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Thursday, 17 November 2011

The Creation of a Master-piece - Guilds in England

From the 14th century right up until the 18th century in England, no master-craftsman could set up in a particular craft unless he became a member of its Guild.

So what were these Guilds that had such a stranglehold on craftsmanship and production?

The Guilds were controlled by a self-elected oligarchy, or confraternity of craftsmen, a system greased by bribery and favouritism.

Above, a bootmaker from Northampton shows his wares.

Guild Laws restricted a man to the manufacture of only one article, for example weavers were not allowed to dye their cloth, shoemakers were not permitted to mend shoes and bowyers could not make arrows for their bows, only the fletchers could do that. This was supposedly to protect each craftsman's job, but in practice led to much dispute and difficulty.

If you became a member of a Guild you would have to make your goods from specified materials, employ a specified number of apprentices, and sell at the Guild's fixed prices. If you failed to do this, or produced shoddy goods or work not approved by the Guild you would face penalties such as a fine, punishment in the pillory or imprisonment. Each Guild had a Court, and cases not satisfied in the Court would go before the Mayor who would arbitrate.

Only freemen of a particular town could join the Guild for their craft. Even if you had been a Guild member in another town, you still had to serve 5 years bound to a recognised master in the new town before you could prove yourself by making your "master-piece" and finally being admitted to join.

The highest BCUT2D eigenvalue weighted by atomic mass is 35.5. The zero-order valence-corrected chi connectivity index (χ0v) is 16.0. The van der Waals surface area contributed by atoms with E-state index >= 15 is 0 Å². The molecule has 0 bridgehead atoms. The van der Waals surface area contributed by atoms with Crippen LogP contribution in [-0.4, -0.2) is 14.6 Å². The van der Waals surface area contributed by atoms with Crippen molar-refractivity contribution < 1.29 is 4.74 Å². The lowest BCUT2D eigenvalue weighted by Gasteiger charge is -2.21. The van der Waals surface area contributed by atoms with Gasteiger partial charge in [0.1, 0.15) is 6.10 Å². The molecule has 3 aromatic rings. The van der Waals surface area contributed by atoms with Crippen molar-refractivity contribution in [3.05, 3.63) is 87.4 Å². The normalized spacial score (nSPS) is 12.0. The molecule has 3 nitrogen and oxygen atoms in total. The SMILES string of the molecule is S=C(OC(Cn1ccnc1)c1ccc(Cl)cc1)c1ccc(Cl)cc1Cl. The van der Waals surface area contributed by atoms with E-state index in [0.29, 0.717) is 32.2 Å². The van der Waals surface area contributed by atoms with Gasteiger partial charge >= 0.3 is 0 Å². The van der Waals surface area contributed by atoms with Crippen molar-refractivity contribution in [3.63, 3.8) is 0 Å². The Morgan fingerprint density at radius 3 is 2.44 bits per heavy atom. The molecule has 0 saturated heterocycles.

No one was allowed to sell their goods by candlelight, in case of passing off faulty workmanship under cover of darkness, and no work could be done after eight o'clock Saturday night until Monday morning, to respect the Sabbath.

Guilds were social as well as business institutions, and concerned themselves with the welfare of their workers and founded schools and alms-houses, even occasionally in some crafts supplying dowries for poorer women workers. Each Guild had its own Chaplain to conduct the services, and its own patron saint - St Anthony for grocers, St Patrick for saddlers, St Clement for tanners, St Stephen for weavers, and so forth.

Crafts were highly specialised, there were Guilds of longbow-string makers, salters, horners, patten makers, quilters and pin makers. Above you can see the Guild of Painters, of 1695. As you can see they are all dressed alike. Each Guild had its own costume, with variations for the different ranks. Apprentices wore blue cloaks in the winter and blue gowns in the summer. Nobody was allowed to wear cloaks below calf-length until they reached old age.
Many of England's finest buildings are the Guild Halls quite a few of which survive. The one pictured is Leicester's Guild Hall, a fine Elizabethan example.

"a haberdasher and a carpenter,
A webber, dyer and a papicer
Were with us eke, clothed in a livery
Of a solemn and great fraternity.
Full fresh and new their gear apyked was,
Their knives were ychaped not with brass,
but all with silver wrought full clean and weel.Their girdles and their puches every deal.
Well seemed each of them a fair burgess
To sitten in a Guild Hall on a dais"


  1. It's fascinating to me that people of the time invested so much effort in ensuring their work met a collective standard. Thanks for posting the article.

  2. They also, of course, became very politically powerful organizations, particularly in London. The first to be in a position to challenge the nobility and the church. Enjoyed the post.

  3. Hi Lisa and Blythe, thanks for visiting. You're right, Blythe, The Guilds were politically powerful. Maybe I'll write another article about them, there is so much material! I'm investigating bladesmiths and their guild at the moment. It is fascinating. Someone tweeted me to say there is still a sugarcraft guild in the UK. And there is, believe it or not, a Writer's Guild, though I don't think it has much political power!